Arsenal manager Arsene Wenger has used Manchester United's signing of Anthony Martial as an example to show that big clubs have to pay over the odds if they want to improve their squads in the current transfer market..
United splashed out £36 million on Tuesday to sign Martial, 19, from Monaco -- making him the most expensive teenager in history -- to take the club's spending for the summer past £100m.
The Gunners, meanwhile, spent just £11m on Petr Cech during the transfer window, with Wenger reiterating in recent months that he would only spend big on a player that he truly believed would bolster his options.
As a result, the Arsenal Supporters' Trust has called on the club to carry out a "full review" of their recruitment policy, but Wenger has defended his summer dealings by suggesting he was not prepared to pay the type of fee that United stumped up.
"Monaco sold Martial to Man United last night for €80 million, I've heard. Martial has scored 11 goals in the French championship -- that sums it up," Wenger told beIN Sports.
"It's not the money that is missing at the moment, it's not the desire of investment that is missing, it's the number of players available who can strengthen the big clubs.
"So am I happy with the investment that I made [this summer]? Yes. Every time. I bought [Alexis] Sanchez, I bought [Mesut] Ozil, I bought Cech. I bought Gabriel last year, I bought [Mathieu] Debuchy.
"But when you have to invest, when you find the players to invest the money in, the problem at the moment is to find the players that guarantee that you are absolutely a better team after.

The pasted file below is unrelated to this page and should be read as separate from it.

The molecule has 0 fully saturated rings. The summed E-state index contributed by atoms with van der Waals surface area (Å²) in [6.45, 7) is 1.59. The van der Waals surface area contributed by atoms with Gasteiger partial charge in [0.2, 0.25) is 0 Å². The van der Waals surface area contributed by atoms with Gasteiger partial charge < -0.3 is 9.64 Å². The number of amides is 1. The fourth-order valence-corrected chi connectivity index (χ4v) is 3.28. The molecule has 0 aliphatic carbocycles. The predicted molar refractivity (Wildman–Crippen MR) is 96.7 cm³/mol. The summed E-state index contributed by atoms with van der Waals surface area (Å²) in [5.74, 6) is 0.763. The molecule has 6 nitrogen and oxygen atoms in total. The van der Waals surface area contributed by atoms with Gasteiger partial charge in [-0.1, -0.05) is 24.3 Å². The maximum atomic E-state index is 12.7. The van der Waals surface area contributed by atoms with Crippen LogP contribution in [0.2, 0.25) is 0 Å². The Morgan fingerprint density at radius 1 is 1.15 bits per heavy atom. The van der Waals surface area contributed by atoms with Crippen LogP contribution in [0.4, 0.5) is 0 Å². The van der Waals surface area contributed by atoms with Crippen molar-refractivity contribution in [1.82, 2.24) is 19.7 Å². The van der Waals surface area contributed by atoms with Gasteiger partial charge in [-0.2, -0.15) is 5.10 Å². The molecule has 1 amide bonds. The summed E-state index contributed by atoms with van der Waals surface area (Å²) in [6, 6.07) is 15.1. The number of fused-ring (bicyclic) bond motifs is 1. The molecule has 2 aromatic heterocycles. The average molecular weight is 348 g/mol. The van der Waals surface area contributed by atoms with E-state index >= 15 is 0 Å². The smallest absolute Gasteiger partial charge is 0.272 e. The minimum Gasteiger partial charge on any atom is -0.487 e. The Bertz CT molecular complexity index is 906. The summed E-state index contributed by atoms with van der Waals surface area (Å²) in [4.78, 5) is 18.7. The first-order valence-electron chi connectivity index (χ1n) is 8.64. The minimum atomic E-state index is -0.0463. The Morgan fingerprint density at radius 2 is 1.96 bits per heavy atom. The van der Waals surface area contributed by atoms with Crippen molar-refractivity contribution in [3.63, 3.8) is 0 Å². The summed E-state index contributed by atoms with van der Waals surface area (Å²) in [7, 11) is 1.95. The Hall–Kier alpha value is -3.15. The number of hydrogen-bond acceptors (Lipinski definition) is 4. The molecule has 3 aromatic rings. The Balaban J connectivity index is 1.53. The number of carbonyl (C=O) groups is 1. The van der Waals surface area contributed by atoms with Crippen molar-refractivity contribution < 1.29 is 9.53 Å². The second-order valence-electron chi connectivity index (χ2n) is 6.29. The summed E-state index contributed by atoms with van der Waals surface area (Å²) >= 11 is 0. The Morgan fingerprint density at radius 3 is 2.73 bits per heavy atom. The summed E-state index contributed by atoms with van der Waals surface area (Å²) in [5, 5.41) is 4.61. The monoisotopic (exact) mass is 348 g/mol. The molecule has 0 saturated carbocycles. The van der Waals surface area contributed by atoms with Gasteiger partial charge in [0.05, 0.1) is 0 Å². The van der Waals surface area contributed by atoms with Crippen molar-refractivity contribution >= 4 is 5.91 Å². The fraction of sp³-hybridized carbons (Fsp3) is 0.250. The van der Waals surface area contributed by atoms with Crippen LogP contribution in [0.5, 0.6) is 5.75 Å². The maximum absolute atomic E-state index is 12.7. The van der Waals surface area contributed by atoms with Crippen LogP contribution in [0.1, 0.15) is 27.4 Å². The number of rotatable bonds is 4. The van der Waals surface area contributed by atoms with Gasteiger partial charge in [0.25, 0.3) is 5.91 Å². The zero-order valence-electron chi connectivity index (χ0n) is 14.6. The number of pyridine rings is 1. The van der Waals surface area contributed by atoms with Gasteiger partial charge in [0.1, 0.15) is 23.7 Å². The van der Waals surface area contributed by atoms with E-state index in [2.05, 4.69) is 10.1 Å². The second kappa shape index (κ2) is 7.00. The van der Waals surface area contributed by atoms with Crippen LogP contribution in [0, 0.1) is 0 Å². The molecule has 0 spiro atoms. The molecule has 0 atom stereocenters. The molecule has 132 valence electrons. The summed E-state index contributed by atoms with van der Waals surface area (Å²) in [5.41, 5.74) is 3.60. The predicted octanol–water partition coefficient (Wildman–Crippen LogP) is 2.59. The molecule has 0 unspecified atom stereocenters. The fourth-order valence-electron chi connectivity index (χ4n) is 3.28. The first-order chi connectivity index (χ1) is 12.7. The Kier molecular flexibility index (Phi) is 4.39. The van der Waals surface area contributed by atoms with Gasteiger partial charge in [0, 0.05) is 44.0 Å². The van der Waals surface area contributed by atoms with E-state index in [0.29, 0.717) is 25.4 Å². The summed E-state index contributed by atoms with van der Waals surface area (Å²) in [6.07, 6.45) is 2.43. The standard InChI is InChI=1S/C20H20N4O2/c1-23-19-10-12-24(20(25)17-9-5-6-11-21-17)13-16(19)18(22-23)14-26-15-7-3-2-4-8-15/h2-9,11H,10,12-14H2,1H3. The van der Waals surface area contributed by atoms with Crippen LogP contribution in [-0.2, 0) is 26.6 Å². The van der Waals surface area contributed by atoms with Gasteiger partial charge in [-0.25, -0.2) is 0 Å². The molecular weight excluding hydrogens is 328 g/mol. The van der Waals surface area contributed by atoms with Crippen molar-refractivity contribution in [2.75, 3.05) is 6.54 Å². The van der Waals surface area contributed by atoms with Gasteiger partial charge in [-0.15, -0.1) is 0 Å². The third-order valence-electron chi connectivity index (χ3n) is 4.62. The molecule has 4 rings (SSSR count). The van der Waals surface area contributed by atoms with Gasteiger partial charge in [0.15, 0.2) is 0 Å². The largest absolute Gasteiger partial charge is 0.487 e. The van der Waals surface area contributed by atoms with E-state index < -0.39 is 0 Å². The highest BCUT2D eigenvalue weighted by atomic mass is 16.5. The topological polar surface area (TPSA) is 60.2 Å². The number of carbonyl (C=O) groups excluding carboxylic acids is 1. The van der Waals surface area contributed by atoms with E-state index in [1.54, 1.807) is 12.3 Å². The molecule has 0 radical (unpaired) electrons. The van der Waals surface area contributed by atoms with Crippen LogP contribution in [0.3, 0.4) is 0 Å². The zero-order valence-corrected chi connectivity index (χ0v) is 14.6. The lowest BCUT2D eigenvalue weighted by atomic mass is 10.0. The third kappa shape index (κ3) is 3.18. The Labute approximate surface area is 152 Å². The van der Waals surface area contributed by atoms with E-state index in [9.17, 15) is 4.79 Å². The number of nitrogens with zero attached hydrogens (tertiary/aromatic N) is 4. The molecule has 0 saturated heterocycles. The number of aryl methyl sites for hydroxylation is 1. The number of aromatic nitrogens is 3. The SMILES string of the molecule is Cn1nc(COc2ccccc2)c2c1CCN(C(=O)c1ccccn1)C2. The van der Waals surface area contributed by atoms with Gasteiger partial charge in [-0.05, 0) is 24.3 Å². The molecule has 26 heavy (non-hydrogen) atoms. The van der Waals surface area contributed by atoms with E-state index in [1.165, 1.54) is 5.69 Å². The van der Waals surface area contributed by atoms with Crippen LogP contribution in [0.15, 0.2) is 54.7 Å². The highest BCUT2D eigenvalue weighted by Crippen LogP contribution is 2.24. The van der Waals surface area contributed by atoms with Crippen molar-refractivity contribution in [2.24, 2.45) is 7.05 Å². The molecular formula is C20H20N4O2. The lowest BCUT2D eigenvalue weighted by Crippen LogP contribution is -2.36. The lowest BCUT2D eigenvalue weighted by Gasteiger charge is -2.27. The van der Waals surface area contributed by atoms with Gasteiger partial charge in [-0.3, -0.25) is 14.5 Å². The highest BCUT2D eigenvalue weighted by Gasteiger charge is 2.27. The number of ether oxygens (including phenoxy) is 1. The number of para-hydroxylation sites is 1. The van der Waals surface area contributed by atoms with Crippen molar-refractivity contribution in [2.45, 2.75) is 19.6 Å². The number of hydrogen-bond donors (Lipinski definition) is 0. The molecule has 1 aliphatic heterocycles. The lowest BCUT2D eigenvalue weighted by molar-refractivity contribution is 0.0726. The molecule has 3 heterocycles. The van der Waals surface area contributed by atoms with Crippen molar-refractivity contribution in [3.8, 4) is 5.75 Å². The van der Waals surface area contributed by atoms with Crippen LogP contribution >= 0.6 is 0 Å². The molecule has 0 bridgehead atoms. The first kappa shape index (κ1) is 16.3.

"That example last night shows you very well -- Martial is a huge talent, he's 19 years old. The investment is absolutely huge as well. That shows you there are not many players in the world who can strengthen these teams."
Wenger went on to speak about financial fair play following a summer that has seen UEFA relax the rules after coming down hard on Manchester City and Paris Saint-Germain last year.
With less restrictions placed on them this summer, City went on to spend around £150m, with Kevin De Bruyne and Raheem Sterling brought in for £54m and £49m respectively.
"I'm not against Manchester City or Paris Saint-Germain being able to buy players, but you would like the financial fair play rules to be known before the transfer period starts," Wenger said. "And the rules have been a bit accommodated during the transfer period.
"I cannot give you an answer as to what the real significance of financial fair play is. It's too complicated to be efficient and too complicated for everybody to understand the rules, which is why I think there is a need to simplify the whole process.
"I don't think clubs like Arsenal are being penalised, but I think well-run clubs should be a normality, that every club should live with the resources it produces. At the end of the day, what is a big club and a small club? A big club should be a club with the biggest fan base and which works best in its decisions."